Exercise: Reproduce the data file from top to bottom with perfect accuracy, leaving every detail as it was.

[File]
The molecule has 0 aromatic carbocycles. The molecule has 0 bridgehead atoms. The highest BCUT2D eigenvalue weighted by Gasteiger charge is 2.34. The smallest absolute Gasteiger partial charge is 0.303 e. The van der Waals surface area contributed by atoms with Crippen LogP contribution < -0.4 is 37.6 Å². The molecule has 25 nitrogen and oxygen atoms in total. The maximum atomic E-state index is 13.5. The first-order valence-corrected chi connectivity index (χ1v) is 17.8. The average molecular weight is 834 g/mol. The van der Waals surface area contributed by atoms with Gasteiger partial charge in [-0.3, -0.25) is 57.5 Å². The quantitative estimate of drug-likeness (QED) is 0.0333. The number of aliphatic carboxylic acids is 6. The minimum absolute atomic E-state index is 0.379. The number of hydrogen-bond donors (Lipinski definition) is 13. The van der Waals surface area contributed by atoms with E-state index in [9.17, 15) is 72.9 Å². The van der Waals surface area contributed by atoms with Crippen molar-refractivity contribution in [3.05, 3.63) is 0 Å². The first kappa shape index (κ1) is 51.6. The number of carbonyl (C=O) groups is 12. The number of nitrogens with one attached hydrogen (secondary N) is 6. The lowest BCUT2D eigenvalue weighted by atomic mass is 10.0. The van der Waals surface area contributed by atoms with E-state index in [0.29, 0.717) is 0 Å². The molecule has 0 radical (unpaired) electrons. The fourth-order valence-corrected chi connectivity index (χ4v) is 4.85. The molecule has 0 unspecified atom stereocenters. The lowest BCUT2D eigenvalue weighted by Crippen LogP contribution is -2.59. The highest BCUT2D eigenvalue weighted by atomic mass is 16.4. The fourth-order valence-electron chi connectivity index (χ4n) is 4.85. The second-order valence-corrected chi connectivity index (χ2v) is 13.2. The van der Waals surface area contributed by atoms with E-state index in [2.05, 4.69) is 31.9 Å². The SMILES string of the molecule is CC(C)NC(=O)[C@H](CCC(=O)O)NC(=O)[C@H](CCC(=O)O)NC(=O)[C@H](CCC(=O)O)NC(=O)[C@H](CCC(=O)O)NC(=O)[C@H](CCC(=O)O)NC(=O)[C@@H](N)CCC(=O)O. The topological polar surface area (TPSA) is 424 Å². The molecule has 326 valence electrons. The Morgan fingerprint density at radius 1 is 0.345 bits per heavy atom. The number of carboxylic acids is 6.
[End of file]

The molecule has 0 aromatic carbocycles. The molecule has 0 bridgehead atoms. The highest BCUT2D eigenvalue weighted by Gasteiger charge is 2.34. The smallest absolute Gasteiger partial charge is 0.303 e. The van der Waals surface area contributed by atoms with Crippen LogP contribution < -0.4 is 37.6 Å². The molecule has 25 nitrogen and oxygen atoms in total. The maximum atomic E-state index is 13.5. The first-order valence-corrected chi connectivity index (χ1v) is 17.8. The average molecular weight is 834 g/mol. The van der Waals surface area contributed by atoms with Gasteiger partial charge in [-0.3, -0.25) is 57.5 Å². The quantitative estimate of drug-likeness (QED) is 0.0333. The number of aliphatic carboxylic acids is 6. The minimum absolute atomic E-state index is 0.379. The number of hydrogen-bond donors (Lipinski definition) is 13. The van der Waals surface area contributed by atoms with E-state index in [9.17, 15) is 72.9 Å². The van der Waals surface area contributed by atoms with Crippen molar-refractivity contribution in [3.05, 3.63) is 0 Å². The first kappa shape index (κ1) is 51.6. The number of carbonyl (C=O) groups is 12. The number of nitrogens with one attached hydrogen (secondary N) is 6. The lowest BCUT2D eigenvalue weighted by atomic mass is 10.0. The van der Waals surface area contributed by atoms with E-state index in [0.29, 0.717) is 0 Å². The molecule has 0 radical (unpaired) electrons. The fourth-order valence-corrected chi connectivity index (χ4v) is 4.85. The molecule has 0 unspecified atom stereocenters. The lowest BCUT2D eigenvalue weighted by Crippen LogP contribution is -2.59. The highest BCUT2D eigenvalue weighted by atomic mass is 16.4. The fourth-order valence-electron chi connectivity index (χ4n) is 4.85. The second-order valence-corrected chi connectivity index (χ2v) is 13.2. The van der Waals surface area contributed by atoms with E-state index in [2.05, 4.69) is 31.9 Å². The SMILES string of the molecule is CC(C)NC(=O)[C@H](CCC(=O)O)NC(=O)[C@H](CCC(=O)O)NC(=O)[C@H](CCC(=O)O)NC(=O)[C@H](CCC(=O)O)NC(=O)[C@H](CCC(=O)O)NC(=O)[C@@H](N)CCC(=O)O. The topological polar surface area (TPSA) is 424 Å². The molecule has 326 valence electrons. The Morgan fingerprint density at radius 1 is 0.345 bits per heavy atom. The number of carboxylic acids is 6.